Cutting Ties Isn't Necessary As Long As You Understand You Are The Issue
I recently watched the movie “Up In The Air” starring the playboy himself, George Clooney. It's not a new movie, coming out back in 2009, but nevertheless a decent one.
For those of you that have yet to watch it, no need to worry — I won't be giving any important spoilers. In the movie Clooney plays Ryan Bingham, a guy that gets hired to travel America and fire people from corporations when their bosses don't have the gumption to do so themselves.
Bingham also gets hired once in a while to give talks to groups of people looking to better their lives — the kinds of talks that people like Tony Robbins give — seminars. During these seminars Bingham, Clooney, gives an interesting metaphor for a person's life and all the things that make up a person's life: the “Your Life As A Backpack Metaphor.”
Bingham asks the crowd to close their eyes and imagine themselves wearing a backpack. Then, imagine that they are putting all the different things that they own and all the relationships that they have inside that backpack and imagine the tremendous weight of it all.
This weight symbolizes all of the things and people weighing us down everyday of our lives. He then asks the crowd to remove all of the items from the backpack, remove all of these things from their minds, and imagine how liberating it feels not to have to worry about any of that.
Clooney's character believes that this unburdened freedom one can feel from removing all the things that tie us down to a place or situation is the key to happiness.
This idea is flawed, but nevertheless the metaphor brought a different thought to my mind: there is one way and one way only of knowing whether or not one is truly happy — if after removing all the”extra” stuff in your life, removing the toys, gadgets, cars, friends, mentors, lovers and whatever else, if after removing all of that and being left alone and bare, you are still happy — then congratulations, you truly are.
Not many of us are happy and all because we are not happy with ourselves. You may feel that you have a shitty job, a crap relationship and the tiniest apartment imaginable in the worst part of town, and think that this is what is making you unhappy.
I'm certain that your situation is not helping with your mood, but as far as your happiness goes — the only one to blame is yourself. It's not the apartment, nor your wardrobe, nor your bank accountant nor your girlfriend that is the problem; the problem is your inability to make changes or to appreciate what you have.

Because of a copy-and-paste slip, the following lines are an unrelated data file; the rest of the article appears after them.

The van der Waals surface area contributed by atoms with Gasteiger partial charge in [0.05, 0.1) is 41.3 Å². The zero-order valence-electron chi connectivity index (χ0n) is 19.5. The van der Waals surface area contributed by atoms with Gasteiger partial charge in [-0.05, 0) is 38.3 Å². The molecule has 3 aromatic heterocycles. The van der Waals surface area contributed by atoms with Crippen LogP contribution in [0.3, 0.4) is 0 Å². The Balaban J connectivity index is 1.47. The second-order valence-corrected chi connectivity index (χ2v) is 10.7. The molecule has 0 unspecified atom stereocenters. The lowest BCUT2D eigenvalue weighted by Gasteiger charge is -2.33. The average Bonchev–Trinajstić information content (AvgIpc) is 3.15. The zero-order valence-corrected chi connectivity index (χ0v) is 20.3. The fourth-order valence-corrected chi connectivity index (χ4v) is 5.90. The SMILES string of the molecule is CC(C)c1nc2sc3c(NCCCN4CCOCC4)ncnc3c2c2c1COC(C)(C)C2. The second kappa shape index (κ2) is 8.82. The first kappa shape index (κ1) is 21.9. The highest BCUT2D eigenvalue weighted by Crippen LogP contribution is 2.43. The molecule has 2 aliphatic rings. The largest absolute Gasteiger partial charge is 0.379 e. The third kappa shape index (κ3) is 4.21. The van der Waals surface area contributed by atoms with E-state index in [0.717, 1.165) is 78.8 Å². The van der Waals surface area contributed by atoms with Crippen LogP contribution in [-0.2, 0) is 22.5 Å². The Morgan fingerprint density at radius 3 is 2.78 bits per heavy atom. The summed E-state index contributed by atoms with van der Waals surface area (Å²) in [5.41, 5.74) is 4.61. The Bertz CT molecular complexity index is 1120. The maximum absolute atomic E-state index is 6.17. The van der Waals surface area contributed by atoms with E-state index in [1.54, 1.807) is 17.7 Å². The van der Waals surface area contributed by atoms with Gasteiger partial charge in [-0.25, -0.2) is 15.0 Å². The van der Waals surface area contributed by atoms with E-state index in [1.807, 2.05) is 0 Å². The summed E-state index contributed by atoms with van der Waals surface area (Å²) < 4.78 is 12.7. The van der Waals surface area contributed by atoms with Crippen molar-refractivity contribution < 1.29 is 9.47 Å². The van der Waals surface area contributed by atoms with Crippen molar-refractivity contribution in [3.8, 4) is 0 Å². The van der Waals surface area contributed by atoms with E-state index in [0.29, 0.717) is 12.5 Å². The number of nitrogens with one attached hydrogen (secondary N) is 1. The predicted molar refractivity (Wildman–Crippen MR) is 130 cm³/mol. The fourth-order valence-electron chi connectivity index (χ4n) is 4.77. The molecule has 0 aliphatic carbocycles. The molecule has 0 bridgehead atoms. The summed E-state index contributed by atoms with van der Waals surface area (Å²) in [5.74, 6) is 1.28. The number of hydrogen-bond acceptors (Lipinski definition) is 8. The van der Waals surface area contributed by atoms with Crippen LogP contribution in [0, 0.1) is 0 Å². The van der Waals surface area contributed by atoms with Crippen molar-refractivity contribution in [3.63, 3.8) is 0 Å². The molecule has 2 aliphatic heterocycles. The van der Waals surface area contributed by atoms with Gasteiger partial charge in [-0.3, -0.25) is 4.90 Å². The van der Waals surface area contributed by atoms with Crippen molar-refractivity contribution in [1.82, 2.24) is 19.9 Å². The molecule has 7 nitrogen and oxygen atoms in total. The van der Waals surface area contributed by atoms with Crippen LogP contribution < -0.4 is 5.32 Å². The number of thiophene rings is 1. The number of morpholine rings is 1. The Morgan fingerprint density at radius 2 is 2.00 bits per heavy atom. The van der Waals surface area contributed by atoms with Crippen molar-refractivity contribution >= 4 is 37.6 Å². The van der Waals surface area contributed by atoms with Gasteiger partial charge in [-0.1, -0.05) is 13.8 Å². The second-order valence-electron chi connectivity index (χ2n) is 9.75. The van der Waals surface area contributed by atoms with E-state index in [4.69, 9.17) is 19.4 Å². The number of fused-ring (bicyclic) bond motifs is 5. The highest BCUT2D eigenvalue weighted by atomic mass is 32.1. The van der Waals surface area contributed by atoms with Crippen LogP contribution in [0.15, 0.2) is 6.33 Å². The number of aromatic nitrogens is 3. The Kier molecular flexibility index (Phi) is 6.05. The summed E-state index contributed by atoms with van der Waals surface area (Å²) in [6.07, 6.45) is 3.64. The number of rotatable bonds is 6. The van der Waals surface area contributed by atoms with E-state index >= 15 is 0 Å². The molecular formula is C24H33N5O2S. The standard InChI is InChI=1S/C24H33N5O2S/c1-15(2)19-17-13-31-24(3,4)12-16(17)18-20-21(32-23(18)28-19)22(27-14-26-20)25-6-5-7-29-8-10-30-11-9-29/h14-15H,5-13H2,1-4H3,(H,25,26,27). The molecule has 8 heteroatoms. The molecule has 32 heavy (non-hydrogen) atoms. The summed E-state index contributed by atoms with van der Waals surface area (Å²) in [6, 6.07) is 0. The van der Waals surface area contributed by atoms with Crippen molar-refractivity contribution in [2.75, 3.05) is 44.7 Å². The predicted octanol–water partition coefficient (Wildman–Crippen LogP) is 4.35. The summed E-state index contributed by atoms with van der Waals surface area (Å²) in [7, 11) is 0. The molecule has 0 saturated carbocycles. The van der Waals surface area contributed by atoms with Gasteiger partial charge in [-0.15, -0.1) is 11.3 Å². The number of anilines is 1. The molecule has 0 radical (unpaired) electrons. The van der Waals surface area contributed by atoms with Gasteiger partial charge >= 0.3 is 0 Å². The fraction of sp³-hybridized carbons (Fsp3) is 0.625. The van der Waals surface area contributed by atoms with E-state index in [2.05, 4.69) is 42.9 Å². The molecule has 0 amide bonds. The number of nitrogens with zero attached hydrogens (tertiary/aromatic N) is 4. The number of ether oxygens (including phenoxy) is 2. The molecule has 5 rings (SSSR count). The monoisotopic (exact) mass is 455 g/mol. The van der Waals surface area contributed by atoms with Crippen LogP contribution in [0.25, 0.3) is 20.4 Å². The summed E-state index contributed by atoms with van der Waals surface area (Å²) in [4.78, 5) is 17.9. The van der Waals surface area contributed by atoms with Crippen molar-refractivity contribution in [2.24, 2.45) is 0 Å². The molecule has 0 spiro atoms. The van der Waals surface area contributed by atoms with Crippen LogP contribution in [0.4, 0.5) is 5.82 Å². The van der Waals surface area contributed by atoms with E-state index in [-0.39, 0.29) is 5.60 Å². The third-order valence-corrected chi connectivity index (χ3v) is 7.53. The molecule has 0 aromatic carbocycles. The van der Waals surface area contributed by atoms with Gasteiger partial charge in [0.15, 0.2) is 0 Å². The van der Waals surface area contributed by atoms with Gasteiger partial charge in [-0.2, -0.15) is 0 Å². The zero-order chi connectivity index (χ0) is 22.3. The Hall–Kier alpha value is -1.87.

Your problem is — to put it simply — you. If this is the case, then no tangible item itself will make you happy. Only changing whatever fundamental issue you have with yourself will change your life from being viewed as awful and dreary to being viewed as beautiful and exciting.
It's better to be broke and happy than to be rich and miserable. Money isn't worth anything if you can't enjoy anything.
This is not to say, however, that having “stuff” is a bad thing. Many people will read this and automatically think that they need to cut everything out of their lives in order to better themselves. This may very well be the case, but I would refrain — in the very least — from cutting your ties and relationships with other people.
You may need to spend some time in complete isolation, but maybe you don't need to. Maybe understanding that you are the problem and not your friends, not your family, not your partner is enough to get you heading in the right direction.
Bingham recommends removing all the items from the backpack and burning them — letting go from everything. I would recommend holding onto whatever luxury you can afford to hold onto — it may not be worth anything to you as of right now, but once you get to the actual root of the problem and address the issue, you'll want to have some of those unnecessary pleasures.
If you are content at your core, then just about anything else positive will only add to your happiness. We can live a life of simplicity if we decide that that is the most personal enjoyable way for us to live, but it won't be for everyone.
Don't feel bad because you enjoy pampering yourself from time to time and treating yourself. But don't blame outside factors on your inner happiness either. I myself have fallen for the con that is blaming the world for my own failures.
I have cut ties, broken relationships and changed locations. For me it was a path that I needed to take — but that was mainly because no one was there to help me see the error of my ways. If I knew what the real issue was, what was really bothering me and eating away at me, then I could have saved myself the trouble and the heartache of loss.
If you have to let things go or, more importantly, let people go, make sure that it is something that you must to do. Once you cut ties, relationships refuse mending. If you are not happy, not successful or not anything you want to be, then point a finger in the mirror and not at the world and people around you.
Paul Hudson | Elite.
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